Your horse's lifestages include suckling weanling, growing baby, mature horse, and senior. Reproductive lifestages also include open, early gestation, late gestation, and lactation, along with working and resting stallions. Your horse's nutritional requirements change dramatically as they transition to each new lifestage. Sometimes that change is slow such as the transition from mature to senior, but sometimes that's very fast such as from 300 lb newbie to 600 pound yearling and 900 lb 2 year old! I think that the most dramatic nutritional adaptation is required with young, growing horses. They change every month, so you should have some good journaling and nutritional plans to adapt for best growth and longevity!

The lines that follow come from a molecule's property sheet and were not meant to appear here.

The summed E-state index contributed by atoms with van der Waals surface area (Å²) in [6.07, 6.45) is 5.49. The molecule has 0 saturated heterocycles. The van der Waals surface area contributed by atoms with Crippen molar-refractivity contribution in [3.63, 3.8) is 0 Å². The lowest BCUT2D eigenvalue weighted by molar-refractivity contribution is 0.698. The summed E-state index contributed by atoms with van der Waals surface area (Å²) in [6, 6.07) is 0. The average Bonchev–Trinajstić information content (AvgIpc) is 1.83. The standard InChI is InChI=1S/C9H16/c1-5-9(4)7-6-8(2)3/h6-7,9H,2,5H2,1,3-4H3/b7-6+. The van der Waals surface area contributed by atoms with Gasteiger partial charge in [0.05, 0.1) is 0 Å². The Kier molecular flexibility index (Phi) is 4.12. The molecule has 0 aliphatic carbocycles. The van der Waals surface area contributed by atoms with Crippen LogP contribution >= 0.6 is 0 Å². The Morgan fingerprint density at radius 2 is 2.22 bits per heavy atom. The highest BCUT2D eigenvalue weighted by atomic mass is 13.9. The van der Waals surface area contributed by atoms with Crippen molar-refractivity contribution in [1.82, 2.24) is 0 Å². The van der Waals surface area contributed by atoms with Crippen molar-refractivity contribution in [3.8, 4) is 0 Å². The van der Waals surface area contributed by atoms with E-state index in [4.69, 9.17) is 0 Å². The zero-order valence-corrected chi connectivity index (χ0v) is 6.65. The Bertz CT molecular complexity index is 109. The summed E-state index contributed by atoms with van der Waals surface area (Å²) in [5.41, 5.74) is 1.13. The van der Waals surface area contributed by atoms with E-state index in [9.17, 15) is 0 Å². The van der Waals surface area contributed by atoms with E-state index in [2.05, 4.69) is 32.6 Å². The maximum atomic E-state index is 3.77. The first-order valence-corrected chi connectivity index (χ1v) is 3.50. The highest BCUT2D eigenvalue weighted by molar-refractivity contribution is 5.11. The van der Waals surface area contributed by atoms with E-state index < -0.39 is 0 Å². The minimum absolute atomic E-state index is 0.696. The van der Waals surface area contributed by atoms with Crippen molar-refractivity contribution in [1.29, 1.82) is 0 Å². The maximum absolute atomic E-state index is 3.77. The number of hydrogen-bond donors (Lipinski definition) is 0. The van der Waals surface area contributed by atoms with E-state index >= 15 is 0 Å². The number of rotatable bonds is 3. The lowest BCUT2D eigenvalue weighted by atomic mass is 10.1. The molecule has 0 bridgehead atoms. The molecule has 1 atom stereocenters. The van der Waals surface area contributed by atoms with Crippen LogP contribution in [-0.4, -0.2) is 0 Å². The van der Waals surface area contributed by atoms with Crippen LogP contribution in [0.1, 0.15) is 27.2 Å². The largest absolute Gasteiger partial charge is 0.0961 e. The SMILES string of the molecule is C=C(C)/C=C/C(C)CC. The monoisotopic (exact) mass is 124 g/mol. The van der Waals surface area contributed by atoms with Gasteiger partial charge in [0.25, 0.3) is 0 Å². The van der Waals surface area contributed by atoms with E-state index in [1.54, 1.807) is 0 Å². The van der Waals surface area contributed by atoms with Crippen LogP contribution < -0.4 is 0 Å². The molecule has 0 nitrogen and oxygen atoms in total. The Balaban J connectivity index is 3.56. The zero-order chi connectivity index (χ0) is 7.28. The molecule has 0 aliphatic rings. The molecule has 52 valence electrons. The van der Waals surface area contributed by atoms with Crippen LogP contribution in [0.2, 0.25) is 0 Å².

I realize that it can be daunting, this day in age, to create just ONE diet plan for your horse, much less four! However, if you are already balancing your horse's diet appropriately for the BASICS (i.e. calories first, then protein, vitamins and minerals), then it should be more straightforward. I am always considering how a client's horse's needs will change over the year and create flexibility in that diet plan to adapt. It's one of OCEN's founding principles. The hardest part is knowing the strengths and weaknesses of your forages as they change and that requires real work. OCEN can help. Schedule a FREE 15 Minute Discovery Call today- CLICK HERE.